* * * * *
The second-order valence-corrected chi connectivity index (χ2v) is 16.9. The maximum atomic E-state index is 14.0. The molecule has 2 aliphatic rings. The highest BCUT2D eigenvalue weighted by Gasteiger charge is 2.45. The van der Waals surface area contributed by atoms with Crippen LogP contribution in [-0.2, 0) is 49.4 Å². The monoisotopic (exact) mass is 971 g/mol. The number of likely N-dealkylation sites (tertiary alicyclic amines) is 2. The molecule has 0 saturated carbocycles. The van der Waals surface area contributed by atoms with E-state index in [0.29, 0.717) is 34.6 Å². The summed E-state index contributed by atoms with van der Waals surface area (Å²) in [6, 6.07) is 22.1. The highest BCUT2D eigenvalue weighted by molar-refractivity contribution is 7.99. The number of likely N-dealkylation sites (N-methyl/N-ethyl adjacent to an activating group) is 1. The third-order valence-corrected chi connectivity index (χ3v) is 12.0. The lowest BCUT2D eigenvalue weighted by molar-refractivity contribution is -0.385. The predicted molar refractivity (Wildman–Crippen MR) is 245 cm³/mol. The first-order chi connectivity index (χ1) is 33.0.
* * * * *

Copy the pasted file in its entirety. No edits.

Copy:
The second-order valence-corrected chi connectivity index (χ2v) is 16.9. The maximum atomic E-state index is 14.0. The molecule has 2 aliphatic rings. The highest BCUT2D eigenvalue weighted by Gasteiger charge is 2.45. The van der Waals surface area contributed by atoms with Crippen LogP contribution in [-0.2, 0) is 49.4 Å². The monoisotopic (exact) mass is 971 g/mol. The number of likely N-dealkylation sites (tertiary alicyclic amines) is 2. The molecule has 0 saturated carbocycles. The van der Waals surface area contributed by atoms with E-state index in [0.29, 0.717) is 34.6 Å². The summed E-state index contributed by atoms with van der Waals surface area (Å²) in [6, 6.07) is 22.1. The highest BCUT2D eigenvalue weighted by molar-refractivity contribution is 7.99. The number of likely N-dealkylation sites (N-methyl/N-ethyl adjacent to an activating group) is 1. The third-order valence-corrected chi connectivity index (χ3v) is 12.0. The lowest BCUT2D eigenvalue weighted by molar-refractivity contribution is -0.385. The predicted molar refractivity (Wildman–Crippen MR) is 245 cm³/mol. The first-order chi connectivity index (χ1) is 33.0.